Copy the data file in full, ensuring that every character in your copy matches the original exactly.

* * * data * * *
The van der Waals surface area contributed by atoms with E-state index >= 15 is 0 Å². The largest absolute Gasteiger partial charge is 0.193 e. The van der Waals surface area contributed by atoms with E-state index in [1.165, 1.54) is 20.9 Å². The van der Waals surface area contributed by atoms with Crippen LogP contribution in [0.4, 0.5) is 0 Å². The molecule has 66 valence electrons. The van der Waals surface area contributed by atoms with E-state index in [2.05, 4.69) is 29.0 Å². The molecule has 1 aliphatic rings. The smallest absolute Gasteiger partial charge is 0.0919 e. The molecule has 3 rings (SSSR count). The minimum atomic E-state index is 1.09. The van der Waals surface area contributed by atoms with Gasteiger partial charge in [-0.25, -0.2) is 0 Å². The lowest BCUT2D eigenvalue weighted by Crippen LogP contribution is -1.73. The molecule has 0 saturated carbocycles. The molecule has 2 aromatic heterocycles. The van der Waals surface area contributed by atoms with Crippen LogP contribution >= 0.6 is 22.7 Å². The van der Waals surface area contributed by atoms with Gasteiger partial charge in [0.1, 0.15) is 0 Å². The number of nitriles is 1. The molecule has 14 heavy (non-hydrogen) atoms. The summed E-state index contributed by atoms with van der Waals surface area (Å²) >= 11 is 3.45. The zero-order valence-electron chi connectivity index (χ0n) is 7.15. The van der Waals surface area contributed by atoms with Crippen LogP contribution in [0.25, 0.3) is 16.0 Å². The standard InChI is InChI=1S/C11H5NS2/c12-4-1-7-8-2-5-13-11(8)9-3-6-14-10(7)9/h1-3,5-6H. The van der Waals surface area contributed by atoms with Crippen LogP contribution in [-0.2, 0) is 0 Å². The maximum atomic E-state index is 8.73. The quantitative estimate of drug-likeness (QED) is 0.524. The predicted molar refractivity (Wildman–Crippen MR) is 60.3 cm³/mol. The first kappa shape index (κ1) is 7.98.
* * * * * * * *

The van der Waals surface area contributed by atoms with E-state index >= 15 is 0 Å². The largest absolute Gasteiger partial charge is 0.193 e. The van der Waals surface area contributed by atoms with E-state index in [1.165, 1.54) is 20.9 Å². The van der Waals surface area contributed by atoms with Crippen LogP contribution in [0.4, 0.5) is 0 Å². The molecule has 66 valence electrons. The van der Waals surface area contributed by atoms with E-state index in [2.05, 4.69) is 29.0 Å². The molecule has 1 aliphatic rings. The smallest absolute Gasteiger partial charge is 0.0919 e. The molecule has 3 rings (SSSR count). The minimum atomic E-state index is 1.09. The van der Waals surface area contributed by atoms with Gasteiger partial charge in [-0.25, -0.2) is 0 Å². The lowest BCUT2D eigenvalue weighted by Crippen LogP contribution is -1.73. The molecule has 0 saturated carbocycles. The molecule has 2 aromatic heterocycles. The van der Waals surface area contributed by atoms with Crippen LogP contribution >= 0.6 is 22.7 Å². The van der Waals surface area contributed by atoms with Gasteiger partial charge in [0.1, 0.15) is 0 Å². The number of nitriles is 1. The molecule has 14 heavy (non-hydrogen) atoms. The summed E-state index contributed by atoms with van der Waals surface area (Å²) >= 11 is 3.45. The zero-order valence-electron chi connectivity index (χ0n) is 7.15. The van der Waals surface area contributed by atoms with Crippen LogP contribution in [0.25, 0.3) is 16.0 Å². The standard InChI is InChI=1S/C11H5NS2/c12-4-1-7-8-2-5-13-11(8)9-3-6-14-10(7)9/h1-3,5-6H. The van der Waals surface area contributed by atoms with Crippen LogP contribution in [-0.2, 0) is 0 Å². The maximum atomic E-state index is 8.73. The quantitative estimate of drug-likeness (QED) is 0.524. The predicted molar refractivity (Wildman–Crippen MR) is 60.3 cm³/mol. The first kappa shape index (κ1) is 7.98.